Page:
Today is the day I begin my dream. Dreams are not just for sleep or zoning out in the middle of the day. Although that form of dreaming can be inspirational if we focus on what we want and set goals to reach it. If we don’t, we can be stranded in the what if’s of life. I refuse to be trapped in my thoughts as I have spent a large portion of my life dreaming, wishing, and wanting. I have ventured out into the what appears to be the cold dark world with doubters. This time, I will not be stopped by those who chose to impact me negatively.
When I elected to take this venture into writing, I began with blogging. I believe the best blogs I have written are based on self-reflection that others may associate with. When I receive feedback, I experience an overwhelming sense of wellbeing that I am not the oddity I thought I was. Blogging, journaling, or writing a book can give me/you a clear picture of the meaning of life. (Don’t worry I am not going to get deep and dark here.)
So, have you guessed my dream? It is writing a book based on my blogging journals that may not only be my story but yours as well. I am beginning the climb up the mountain, and I will continue forging ahead.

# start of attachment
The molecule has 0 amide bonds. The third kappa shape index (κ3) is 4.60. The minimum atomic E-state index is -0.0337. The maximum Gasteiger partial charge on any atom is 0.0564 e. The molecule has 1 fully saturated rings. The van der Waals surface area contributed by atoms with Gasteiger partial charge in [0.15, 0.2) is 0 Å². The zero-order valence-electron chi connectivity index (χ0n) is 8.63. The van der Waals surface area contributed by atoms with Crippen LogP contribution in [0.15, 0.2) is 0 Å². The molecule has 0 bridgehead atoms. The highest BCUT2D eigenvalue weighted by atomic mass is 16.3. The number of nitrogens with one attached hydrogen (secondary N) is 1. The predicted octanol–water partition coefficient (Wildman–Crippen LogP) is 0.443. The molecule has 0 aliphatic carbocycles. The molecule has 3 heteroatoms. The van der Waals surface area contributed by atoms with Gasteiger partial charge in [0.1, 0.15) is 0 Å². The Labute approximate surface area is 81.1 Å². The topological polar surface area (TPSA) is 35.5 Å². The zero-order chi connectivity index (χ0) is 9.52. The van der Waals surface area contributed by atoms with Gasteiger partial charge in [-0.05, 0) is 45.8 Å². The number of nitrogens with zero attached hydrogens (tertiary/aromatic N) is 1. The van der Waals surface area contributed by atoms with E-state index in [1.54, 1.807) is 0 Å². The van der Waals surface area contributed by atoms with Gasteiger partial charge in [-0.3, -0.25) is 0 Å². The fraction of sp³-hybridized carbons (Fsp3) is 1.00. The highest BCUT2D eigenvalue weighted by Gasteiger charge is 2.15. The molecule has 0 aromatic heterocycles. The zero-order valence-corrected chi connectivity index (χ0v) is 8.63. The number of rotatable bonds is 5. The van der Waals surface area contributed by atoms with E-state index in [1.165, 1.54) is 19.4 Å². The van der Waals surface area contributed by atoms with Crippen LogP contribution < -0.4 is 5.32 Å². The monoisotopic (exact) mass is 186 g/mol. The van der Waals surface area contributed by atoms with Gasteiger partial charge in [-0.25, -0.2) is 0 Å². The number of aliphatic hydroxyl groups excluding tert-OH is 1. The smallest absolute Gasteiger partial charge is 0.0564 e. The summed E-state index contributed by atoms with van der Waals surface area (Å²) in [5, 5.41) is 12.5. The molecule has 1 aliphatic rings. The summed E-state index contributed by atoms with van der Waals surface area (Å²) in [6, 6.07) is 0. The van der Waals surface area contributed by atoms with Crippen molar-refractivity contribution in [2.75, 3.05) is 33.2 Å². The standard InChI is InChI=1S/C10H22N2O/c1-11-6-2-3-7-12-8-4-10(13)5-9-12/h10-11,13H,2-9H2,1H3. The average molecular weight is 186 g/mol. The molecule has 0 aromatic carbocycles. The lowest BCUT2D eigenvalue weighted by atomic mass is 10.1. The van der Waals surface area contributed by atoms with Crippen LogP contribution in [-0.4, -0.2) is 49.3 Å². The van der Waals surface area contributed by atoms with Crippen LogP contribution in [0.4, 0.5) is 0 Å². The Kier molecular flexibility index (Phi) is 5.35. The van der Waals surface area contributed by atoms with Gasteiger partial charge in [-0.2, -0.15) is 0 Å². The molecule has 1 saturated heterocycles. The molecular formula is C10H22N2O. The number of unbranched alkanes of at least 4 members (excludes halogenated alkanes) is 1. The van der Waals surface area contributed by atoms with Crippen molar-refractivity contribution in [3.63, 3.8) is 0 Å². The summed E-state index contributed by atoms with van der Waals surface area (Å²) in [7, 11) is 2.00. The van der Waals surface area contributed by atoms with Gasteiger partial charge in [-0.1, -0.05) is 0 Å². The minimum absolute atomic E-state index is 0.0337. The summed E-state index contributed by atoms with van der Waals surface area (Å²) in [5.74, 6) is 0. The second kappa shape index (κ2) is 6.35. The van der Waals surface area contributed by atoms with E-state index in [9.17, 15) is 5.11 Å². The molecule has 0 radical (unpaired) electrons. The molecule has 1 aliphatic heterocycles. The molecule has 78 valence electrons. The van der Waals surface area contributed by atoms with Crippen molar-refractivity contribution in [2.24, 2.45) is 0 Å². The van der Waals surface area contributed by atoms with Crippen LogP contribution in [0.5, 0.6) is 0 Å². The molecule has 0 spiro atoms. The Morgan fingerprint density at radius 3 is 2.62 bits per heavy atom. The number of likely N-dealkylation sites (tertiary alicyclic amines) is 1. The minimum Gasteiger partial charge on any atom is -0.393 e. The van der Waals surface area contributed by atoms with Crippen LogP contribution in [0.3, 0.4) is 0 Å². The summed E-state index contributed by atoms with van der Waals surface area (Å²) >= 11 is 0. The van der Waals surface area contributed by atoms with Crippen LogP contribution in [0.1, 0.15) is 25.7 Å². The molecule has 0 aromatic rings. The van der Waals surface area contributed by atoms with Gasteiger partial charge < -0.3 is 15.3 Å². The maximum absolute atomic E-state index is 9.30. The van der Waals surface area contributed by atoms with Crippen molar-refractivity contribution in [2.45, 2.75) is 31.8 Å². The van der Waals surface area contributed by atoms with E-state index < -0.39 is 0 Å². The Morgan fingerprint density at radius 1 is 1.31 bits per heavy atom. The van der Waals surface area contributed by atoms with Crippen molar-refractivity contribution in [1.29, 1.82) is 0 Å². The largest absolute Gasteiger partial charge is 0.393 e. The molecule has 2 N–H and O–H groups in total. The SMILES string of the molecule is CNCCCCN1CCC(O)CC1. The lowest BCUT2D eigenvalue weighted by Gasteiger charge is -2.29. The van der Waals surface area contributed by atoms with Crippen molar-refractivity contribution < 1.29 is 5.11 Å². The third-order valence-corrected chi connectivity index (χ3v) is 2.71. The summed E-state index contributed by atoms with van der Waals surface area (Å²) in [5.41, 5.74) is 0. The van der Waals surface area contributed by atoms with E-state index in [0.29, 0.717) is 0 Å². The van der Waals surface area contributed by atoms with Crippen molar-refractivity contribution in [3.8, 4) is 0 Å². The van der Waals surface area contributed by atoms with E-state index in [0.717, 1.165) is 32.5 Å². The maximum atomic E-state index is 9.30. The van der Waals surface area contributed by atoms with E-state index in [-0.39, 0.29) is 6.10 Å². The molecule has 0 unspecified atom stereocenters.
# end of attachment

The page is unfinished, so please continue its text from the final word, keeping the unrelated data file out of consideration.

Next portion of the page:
I am looking forward to the feelings of achievement that only I am capable of producing for myself. I hope you will join me on my climb while I reach for the apex
To find all our shows in one place go to https://www.spreaker.com/user/newclevelandradio – SPREAKER
However, if you want a specific show go to https://newclevelandradio.net/podcast-replays/ Use the drop to select a specific show or episode on the format of your choice – Spotify, iHeart, iTunes, Google or Castbox.
If you want to podcast with us please email Karen at newclevelandradio@gmail.
Good Morning World! Although we all may feel safe in the cocoon of our own home, family, and friends, there are many outside forces producing unrest and fear. It is necessary for us, you, me, and all those we know to take a step out of our comfort zones and begin challenging the odds.
Whether you watched the ABC special last night of the “Flying Wallendas” crossing over Times Square, it was fearful as well as amazingly exciting. Although this is not a feat for most of us to attempt, the concept of facing one’s fears and taking one step at a time is something we all can and should do.